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Keep Dirt Where It Belongs: On Land

A big step for legislature

February 12, 2001 | By Keith Schneider
Great Lakes Bulletin News Service

In the final days of its session last year, the Michigan Legislature responded to broad concern about weak environmental protection by strengthening the state’s soil erosion control law. The new provisions, which Governor John Engler signed into law on January 11, 2001, include much higher fines for violations and greater local government authority to require restoration of eroded sites.

Yet even as these and other provisions reinforced the soil erosion law, lawmakers nevertheless took care of their friends in the oil and gas industry, one of the largest contributors to conservative legislators’ campaigns. A separate section of the amended law gives the state Department of Environmental Quality responsibility for overseeing construction activities in the energy industry, and exempts oil and gas producers from county and township permitting and oversight.

The oil industry sought the change because counties have tended to be much more vigorous regulators than the state DEQ, which has a weak record of enforcing the state’s soil erosion control law. The legislative waiver in the amendments nullifies a 1996 District Court ruling that upheld the authority of local governments to issue soil erosion permits before oil companies can build roads, pipelines, drilling pads, and other installations that can result in significant "earth changes."

Weak protection
Approved in 1972, the state Soil Erosion and Sedimentation Control Act requires anyone planning new construction on a site larger than one acre or within 500 feet of a lake or stream to acquire a permit, in most cases from local governments. The law prohibits soil or sediments from leaving the construction site. The effectiveness of the old law, which had been largely unchanged since its original passage, was waning because fines were too small to act as a deterrent and the quality of local erosion control programs was inconsistent.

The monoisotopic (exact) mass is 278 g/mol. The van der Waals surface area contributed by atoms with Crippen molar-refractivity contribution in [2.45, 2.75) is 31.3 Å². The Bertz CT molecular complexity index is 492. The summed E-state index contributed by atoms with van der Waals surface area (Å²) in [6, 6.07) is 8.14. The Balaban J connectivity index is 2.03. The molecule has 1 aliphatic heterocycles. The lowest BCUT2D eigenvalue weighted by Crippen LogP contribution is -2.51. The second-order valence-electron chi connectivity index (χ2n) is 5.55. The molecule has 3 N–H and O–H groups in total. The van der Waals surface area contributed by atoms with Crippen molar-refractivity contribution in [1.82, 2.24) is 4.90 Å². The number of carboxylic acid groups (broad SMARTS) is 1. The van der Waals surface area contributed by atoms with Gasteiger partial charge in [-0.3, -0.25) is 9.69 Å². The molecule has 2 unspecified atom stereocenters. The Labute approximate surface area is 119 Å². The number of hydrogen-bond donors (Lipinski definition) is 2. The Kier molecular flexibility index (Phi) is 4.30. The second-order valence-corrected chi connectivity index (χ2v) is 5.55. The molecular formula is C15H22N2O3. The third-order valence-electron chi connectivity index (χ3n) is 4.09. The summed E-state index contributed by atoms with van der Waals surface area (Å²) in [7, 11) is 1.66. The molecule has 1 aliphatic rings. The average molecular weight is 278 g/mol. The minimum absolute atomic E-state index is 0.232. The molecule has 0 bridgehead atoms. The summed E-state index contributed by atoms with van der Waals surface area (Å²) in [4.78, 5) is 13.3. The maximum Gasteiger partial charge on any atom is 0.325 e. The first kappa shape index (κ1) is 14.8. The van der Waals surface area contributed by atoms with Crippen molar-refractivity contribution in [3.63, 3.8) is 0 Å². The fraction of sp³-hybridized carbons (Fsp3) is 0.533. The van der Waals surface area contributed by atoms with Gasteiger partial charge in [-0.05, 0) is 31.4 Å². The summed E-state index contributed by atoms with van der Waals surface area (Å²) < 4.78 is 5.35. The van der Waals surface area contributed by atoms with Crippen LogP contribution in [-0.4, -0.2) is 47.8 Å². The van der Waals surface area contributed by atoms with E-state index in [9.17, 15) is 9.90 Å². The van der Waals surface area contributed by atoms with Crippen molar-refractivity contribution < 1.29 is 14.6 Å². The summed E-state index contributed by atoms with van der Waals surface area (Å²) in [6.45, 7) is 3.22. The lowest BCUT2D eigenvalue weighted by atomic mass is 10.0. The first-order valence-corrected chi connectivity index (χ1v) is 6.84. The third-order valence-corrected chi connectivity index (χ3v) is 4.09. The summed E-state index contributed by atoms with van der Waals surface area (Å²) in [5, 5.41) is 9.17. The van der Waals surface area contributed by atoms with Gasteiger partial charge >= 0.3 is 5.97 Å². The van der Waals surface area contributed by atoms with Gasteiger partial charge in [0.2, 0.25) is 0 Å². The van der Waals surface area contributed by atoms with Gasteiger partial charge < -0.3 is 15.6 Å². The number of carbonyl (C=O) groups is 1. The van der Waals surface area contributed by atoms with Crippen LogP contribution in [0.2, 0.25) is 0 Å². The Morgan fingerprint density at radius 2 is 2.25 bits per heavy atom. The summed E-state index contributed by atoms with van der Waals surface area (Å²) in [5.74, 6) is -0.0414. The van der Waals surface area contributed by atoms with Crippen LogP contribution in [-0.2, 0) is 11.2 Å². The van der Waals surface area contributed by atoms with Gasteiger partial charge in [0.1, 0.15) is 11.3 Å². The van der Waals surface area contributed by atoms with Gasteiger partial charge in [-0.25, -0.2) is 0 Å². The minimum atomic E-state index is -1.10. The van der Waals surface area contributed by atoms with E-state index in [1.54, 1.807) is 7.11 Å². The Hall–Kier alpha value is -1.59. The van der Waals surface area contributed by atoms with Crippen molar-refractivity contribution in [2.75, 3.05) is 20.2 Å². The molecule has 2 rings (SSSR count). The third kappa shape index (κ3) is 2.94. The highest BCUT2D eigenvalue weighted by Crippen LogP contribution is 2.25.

State Senator Ken Sikkema (R-Grandville) led the charge for a stronger soil erosion law. He started two years ago after construction at Arcadia Bluffs golf course in Manistee County resulted in tons of soil and sand rushing repeatedly into Lake Michigan off a high bluff that developers had stripped bare of trees. It is the first time since Gov. Engler was inaugurated in 1991 that he or his Republican allies in the Legislature have strengthened a core state environmental statute.

In 1999, Attorney General Jennifer Granholm also become involved when she joined the Department of Environmental Quality in filing a lawsuit, still pending, that called for $425,000 in fines against RVP Development of Grand Rapids, the owner of the course.

The Michigan Land Use Institute played an important part in alerting the state to the significance of the calamity at Arcadia Bluffs. Institute journalists published timely and incisive articles in 1998 and 1999 about the extent of the erosion and the weakness of the state erosion control law. The Institute also prepared a cover package of articles in the winter 1999 Great Lakes Bulletin on why soil erosion is the most significant water pollutant in Michigan. The articles included recommendations for raising fines and improving local erosion permitting programs. Sen. Sikkema incorporated many of these ideas into the final bill.

The new soil erosion control law
o Raises fines to $2,500 a day, five times higher than the old law, and increases penalties for the most serious violations to $25,000 a day.
o Provides local governments with the authority to restore land that has suffered serious erosion and requires the responsible party to pay the bill.
o Gives the state new authority to review and help improve the soil erosion programs of local governments.

Efrain Rosalez, the soil erosion control officer in Antrim County, said in an interview that exempting the oil industry from local oversight was a disappointment, especially in his county where oil and gas companies actively drill. But overall, said Mr. Rosalez, the new amendments are an important step forward in reducing water contamination from soil erosion. "This is a strong bill and will help us better manage construction sites to keep soil from reaching our lakes and streams," he said.

Senator Sikkema, chairman of the Senate Natural Resources and Environmental Affairs Committee, said "soil erosion and sedimentation continues to be the single largest pollutant — by volume — in Michigan’s rivers, lakes, and streams." He added that the strength of the new law is that it "empowers local governments to develop, promote, and enforce their own soil erosion prevention programs."

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